Commercial market overview
Over the past year, like all businesses, Fenn Wright have had to adapt as the first lockdown brought about big changes to our daily working lives. With the vast majority of us leaving our desks behind and working remotely, the process of decamping from our 10 offices went remarkably well. With investment in technology which allowed for agile working and the addition of Zoom and Teams, we have been able to function effectively throughout the pandemic. Alistair Mitchell, Partner, provides an update on the commercial property sector in our region.
The warehouse market has certainly been the most robust sector and as we went into the pandemic there was huge demand for storage of PPE equipment. With the closure of non-essential shops, there was a surge in online shopping and demand for logistics space became insatiable. At one time we were receiving enquiries literally on a daily basis for warehouse requirements for anything between 10,000 and 200,000 sq ft. and the demand is most definitely still there. Fulfilling all of these requirements has been impossible – if only there was enough available shed space in the region!
The demise of high street retail is well publicised and dealing with lease negotiations under CVAs has often been a depressing experience. However, we have seen a number of smaller retail units being taken up by start-up businesses or those seeking to upgrade their premises from home working.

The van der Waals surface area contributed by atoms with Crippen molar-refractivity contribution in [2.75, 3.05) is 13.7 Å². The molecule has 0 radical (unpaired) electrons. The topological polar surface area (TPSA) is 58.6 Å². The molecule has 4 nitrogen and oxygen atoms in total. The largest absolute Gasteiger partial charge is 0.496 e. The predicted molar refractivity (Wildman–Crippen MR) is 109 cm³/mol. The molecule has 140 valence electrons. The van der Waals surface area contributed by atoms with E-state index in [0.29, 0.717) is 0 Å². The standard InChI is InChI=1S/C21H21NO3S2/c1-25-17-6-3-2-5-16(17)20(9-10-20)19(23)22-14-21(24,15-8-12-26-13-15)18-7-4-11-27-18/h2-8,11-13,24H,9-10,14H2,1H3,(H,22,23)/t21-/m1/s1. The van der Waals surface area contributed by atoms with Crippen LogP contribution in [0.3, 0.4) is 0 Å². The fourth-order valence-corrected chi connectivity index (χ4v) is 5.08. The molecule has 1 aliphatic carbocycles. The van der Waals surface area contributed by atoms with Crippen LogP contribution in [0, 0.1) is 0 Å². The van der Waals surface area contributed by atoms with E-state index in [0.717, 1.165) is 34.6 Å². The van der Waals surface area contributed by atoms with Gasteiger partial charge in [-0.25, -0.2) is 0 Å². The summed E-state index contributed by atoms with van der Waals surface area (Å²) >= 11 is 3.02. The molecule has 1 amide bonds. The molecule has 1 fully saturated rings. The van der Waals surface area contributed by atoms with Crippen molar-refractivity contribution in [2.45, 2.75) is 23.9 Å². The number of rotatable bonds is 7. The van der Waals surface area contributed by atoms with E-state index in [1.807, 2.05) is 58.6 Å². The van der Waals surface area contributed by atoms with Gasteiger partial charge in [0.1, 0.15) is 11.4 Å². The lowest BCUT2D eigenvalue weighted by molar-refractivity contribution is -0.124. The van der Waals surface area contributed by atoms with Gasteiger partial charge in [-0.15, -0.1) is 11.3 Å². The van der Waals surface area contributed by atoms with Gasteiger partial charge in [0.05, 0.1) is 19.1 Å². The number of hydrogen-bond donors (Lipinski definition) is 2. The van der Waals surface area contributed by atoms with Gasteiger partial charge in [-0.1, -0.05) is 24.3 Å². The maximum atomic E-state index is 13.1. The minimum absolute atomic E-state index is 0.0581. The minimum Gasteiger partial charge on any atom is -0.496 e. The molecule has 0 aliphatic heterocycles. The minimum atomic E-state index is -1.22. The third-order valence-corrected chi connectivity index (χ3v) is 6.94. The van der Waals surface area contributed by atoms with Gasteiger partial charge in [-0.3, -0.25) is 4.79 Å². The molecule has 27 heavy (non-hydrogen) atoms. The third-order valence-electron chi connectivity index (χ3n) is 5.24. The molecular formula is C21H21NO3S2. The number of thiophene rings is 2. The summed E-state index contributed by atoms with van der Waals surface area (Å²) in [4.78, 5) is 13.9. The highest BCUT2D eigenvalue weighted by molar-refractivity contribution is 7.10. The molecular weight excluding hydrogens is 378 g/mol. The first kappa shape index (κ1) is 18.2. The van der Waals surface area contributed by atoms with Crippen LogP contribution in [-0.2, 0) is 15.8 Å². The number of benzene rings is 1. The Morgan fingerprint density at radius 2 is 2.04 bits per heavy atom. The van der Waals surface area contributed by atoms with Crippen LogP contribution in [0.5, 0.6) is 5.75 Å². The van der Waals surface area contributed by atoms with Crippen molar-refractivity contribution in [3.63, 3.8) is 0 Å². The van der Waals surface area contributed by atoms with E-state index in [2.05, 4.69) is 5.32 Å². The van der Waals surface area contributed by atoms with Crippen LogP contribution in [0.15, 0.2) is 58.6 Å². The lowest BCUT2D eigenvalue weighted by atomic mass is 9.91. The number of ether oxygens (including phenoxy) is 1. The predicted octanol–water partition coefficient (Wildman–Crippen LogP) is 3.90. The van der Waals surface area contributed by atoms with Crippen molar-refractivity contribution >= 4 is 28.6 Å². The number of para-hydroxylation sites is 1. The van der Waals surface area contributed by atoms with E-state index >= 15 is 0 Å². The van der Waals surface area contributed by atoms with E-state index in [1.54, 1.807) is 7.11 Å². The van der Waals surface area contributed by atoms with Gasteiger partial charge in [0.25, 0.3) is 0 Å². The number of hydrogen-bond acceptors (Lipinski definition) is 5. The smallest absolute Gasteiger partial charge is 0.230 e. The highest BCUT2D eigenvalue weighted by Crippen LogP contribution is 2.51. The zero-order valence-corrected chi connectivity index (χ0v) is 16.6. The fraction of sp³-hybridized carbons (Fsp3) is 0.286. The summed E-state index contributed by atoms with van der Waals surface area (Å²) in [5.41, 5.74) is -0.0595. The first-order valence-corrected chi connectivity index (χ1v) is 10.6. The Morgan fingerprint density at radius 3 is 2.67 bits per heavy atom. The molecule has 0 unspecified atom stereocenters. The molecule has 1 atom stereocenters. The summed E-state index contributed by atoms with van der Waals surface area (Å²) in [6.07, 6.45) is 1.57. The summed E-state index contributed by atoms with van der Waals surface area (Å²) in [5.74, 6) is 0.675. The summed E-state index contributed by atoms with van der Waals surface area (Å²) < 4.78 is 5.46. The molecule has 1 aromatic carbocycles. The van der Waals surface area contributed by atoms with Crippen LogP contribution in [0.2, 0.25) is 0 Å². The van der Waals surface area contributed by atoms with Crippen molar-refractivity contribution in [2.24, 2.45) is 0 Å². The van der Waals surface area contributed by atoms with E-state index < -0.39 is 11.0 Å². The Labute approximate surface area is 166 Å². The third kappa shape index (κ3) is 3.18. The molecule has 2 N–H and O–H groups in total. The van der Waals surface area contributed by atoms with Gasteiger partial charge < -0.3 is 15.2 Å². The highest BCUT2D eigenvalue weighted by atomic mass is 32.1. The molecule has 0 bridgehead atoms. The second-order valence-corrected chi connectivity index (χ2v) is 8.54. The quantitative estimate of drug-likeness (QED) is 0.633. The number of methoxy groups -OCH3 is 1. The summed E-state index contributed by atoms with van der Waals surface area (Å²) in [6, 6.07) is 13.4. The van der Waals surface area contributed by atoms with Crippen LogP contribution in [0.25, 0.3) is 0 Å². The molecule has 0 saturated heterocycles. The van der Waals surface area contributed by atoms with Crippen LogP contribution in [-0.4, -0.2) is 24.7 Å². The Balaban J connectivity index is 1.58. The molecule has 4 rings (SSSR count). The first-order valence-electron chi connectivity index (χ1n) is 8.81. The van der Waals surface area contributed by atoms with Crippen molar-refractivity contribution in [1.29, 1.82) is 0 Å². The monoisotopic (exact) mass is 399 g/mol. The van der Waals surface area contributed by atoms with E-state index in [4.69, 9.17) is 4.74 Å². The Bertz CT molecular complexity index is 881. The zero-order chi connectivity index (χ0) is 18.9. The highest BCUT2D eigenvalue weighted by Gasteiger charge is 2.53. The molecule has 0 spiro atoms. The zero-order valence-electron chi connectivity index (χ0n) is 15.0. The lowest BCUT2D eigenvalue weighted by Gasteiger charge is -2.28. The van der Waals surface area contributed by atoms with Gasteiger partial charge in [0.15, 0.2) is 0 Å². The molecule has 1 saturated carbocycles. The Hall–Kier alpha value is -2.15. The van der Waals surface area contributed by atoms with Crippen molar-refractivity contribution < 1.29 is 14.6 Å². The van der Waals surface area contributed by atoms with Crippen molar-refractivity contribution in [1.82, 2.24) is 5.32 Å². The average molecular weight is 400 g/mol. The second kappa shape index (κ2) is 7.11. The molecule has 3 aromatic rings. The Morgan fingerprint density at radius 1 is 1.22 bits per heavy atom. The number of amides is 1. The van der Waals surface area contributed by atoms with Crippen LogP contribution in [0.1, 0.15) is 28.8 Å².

Changes in planning have also assisted and the new Class E use, combining offices, retail, restaurants as well as parts of D1 and D2 uses, has opened the door for some interesting opportunities. For example, we are dealing with a variety of enquiries for the former Mothercare premises at the Copdock interchange for a number of uses including a regional clinic, out-of-town call centre and various leisure concepts – all of which are now within Class E and therefore permitted without the need for a further planning permission. We are also in the process of letting a 7,000 sq ft office building in Ipswich for conversion to a specialist medical facility without the usual delays and costs associated with obtaining planning.
My colleague, Jeremy Newman, has written about the changes in working practices and how this will impact on the demand and use of offices in the future. ‘Hub and Spoke’, ‘Hub and Club’ and ‘Telecommuting’ are all new concepts we have got used to over the past year but the extent to which they will impact the office market remains to be seen. You can read the article here.
We will continue to be faced with restrictions and challenges until the pandemic is behind us and how much this will affect working practices in the future and what new markets will emerge remains to be seen. However, the commercial property market is known for its resilience and adaptability and those that adapt with it will always succeed.